Thursday, March 10, 2016

Follow me

My bike commute has covered the same roads for the last five years.  My curious nature has led me to explore dozens of variations over that time.  I remember when I first rode the route I had to scrawl out the turns on a make shift Que-sheet. 

On one of my early forays I purposely rode into a dead end because I thought there was a bike friendly escape.  My recollection of that particular adventure was that I was looking into a dark abyss that seemed to go nowhere.   I turned around and stuck to the proven route.

This morning I caught sight of another bike commuter in the pre-dawn darkness.  Actually I only saw his red blinky about 200 meters ahead of me.  He was going the same way I was so I found myself compelled to close the gap.

As we approached the intersection where I turn right every time I watched for him to turn so I could count the seconds until I passed the same point to get an idea of how soon I would catch him.  He went straight right past the DEAD END sign.  This was the route I had deemed impassable five years earlier.  Whisky Tango Foxtrot.

Although it was totally dark I followed his blinking red light.  He went down a gravel path and through an opening in a metal fence.  I followed and threaded my bike through the opening.  It reminded me of the fences around schools and parks that are designed so you can’t go barreling through.  An opening and then a mini fence overlapping the opening.
I continued and there was a baseball field to one side and a football field on the other.   Above the fields on a hill were well lit buildings.  They were big brick buildings.  This was either a business campus or a school.  The sports fields told me it was a school.  I followed a service road up and around the buildings.  I was thinking I was home free when my headlight picked up a chain stretched across the road just in time for me to swerve onto the grass avoiding a head over heels adventure.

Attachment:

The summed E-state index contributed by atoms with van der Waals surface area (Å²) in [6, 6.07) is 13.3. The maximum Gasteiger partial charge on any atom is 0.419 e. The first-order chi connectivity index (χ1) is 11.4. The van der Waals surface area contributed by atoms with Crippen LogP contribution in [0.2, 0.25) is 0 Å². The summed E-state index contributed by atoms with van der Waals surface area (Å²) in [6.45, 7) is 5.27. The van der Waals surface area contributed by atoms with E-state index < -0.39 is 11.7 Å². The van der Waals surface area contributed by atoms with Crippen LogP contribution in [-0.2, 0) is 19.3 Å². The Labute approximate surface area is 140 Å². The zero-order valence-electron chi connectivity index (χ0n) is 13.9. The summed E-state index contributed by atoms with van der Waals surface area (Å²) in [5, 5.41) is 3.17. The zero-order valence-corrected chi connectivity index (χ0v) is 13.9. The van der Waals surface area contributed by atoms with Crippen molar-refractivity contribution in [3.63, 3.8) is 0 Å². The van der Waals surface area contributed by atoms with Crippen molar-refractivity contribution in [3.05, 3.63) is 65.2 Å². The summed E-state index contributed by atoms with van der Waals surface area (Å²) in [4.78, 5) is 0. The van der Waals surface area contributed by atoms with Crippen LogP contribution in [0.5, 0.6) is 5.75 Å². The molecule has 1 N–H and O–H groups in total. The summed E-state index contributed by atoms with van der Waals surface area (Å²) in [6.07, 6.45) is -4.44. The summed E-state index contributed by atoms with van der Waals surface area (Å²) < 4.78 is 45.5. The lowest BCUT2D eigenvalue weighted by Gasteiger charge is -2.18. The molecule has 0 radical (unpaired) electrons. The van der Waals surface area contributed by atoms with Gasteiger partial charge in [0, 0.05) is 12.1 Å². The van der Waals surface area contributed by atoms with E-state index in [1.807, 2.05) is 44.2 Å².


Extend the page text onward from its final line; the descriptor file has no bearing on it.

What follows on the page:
Soon I was back onto public roads and I rejoicing that I had found a new route through one of the few spots that didn’t seem to have any variations.

I wish I could replay what I saw or thought I saw five years before.  I didn’t see the rider after I passed the first gate.  If I see him I will thank him.
You're welcome Davo !

Sunday, March 6, 2016

El Jefe's Birthday Ride

We marked El Jefe's birthday the way we acknowledge every event; we went for a ride.
I won't say how old he is but we went 50 miles.
We went fast, slow, uphill and down.  We climbed and descended. 
It rained, it snowed (not really) the wind blew.  There was even sunshine.
 We gathered at Fuel Coffee for some post ride refreshment with a hint of merriment.
Having reached a certain station in life we strive to live each day with grace and dignity.
High Five Pie is how we celebrated the big day.  Apple of course !!
When it is time to party, Einmotron has more than a few tricks up his Gabba sleeve.....

Thursday, March 3, 2016

Fifty shades of the grey market

As some of you may know I have several friends in the medical profession.  In casual conversation a few months back we touched on the grey market of organ harvesting. It was quite the discussion with lots of viewpoints.    

As you know it is perfectly acceptable to donate an organ to a relative.  If you cross the compatibility threshold you can donate to a friend and everyone cheers you on.  But donate to someone who is willing to pay for an organ and suddenly everyone gets excited about the loss of your organ. 

The war wagon has been on its last legs and the conversation on organ harvesting got me curious.  A few discrete phone calls to one of my medical friends and I was undergoing all expense paid blood tests. 

My blood type is nothing special but when they found a match that person was pretty excited about my left kidney.  In the business world they call a person with that level of excitement "motivated."   His need was more urgent than my need for money so I was able to be slightly coy and we ended up finding an arrangement that was mutually beneficial. 

I was able to get some time off of work and the surgery went well.  There was a bonus if my kidney and the recipient "hit it off."

The final payment was received yesterday and our days in the war wagon are numbered.  

I test drove a car the other day and the salesman tried to highlight the lumbar support but it pushed against the incision and I let out an F-bomb.  He was trying to make a sale so he let it pass but I still feel bad about it.  

Where there is a will there is a way.   The only issue is no coffee for a while..........